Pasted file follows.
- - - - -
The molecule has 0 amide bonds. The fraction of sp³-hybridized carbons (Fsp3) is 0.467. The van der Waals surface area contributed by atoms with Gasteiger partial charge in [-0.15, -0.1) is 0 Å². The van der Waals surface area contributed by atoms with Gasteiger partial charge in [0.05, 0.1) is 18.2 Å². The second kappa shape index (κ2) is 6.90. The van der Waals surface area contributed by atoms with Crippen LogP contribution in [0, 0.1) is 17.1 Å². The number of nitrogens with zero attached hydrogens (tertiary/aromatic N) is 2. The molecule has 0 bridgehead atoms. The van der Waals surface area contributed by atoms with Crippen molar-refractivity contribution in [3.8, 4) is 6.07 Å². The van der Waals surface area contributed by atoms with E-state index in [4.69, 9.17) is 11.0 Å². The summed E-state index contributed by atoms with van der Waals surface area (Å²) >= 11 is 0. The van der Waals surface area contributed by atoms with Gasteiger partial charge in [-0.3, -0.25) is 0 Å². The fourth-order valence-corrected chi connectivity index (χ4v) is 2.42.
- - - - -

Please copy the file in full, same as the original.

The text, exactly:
The molecule has 0 amide bonds. The fraction of sp³-hybridized carbons (Fsp3) is 0.467. The van der Waals surface area contributed by atoms with Gasteiger partial charge in [-0.15, -0.1) is 0 Å². The van der Waals surface area contributed by atoms with Gasteiger partial charge in [0.05, 0.1) is 18.2 Å². The second kappa shape index (κ2) is 6.90. The van der Waals surface area contributed by atoms with Crippen LogP contribution in [0, 0.1) is 17.1 Å². The number of nitrogens with zero attached hydrogens (tertiary/aromatic N) is 2. The molecule has 0 bridgehead atoms. The van der Waals surface area contributed by atoms with Crippen molar-refractivity contribution in [3.8, 4) is 6.07 Å². The van der Waals surface area contributed by atoms with E-state index in [4.69, 9.17) is 11.0 Å². The summed E-state index contributed by atoms with van der Waals surface area (Å²) >= 11 is 0. The van der Waals surface area contributed by atoms with Gasteiger partial charge in [-0.3, -0.25) is 0 Å². The fourth-order valence-corrected chi connectivity index (χ4v) is 2.42.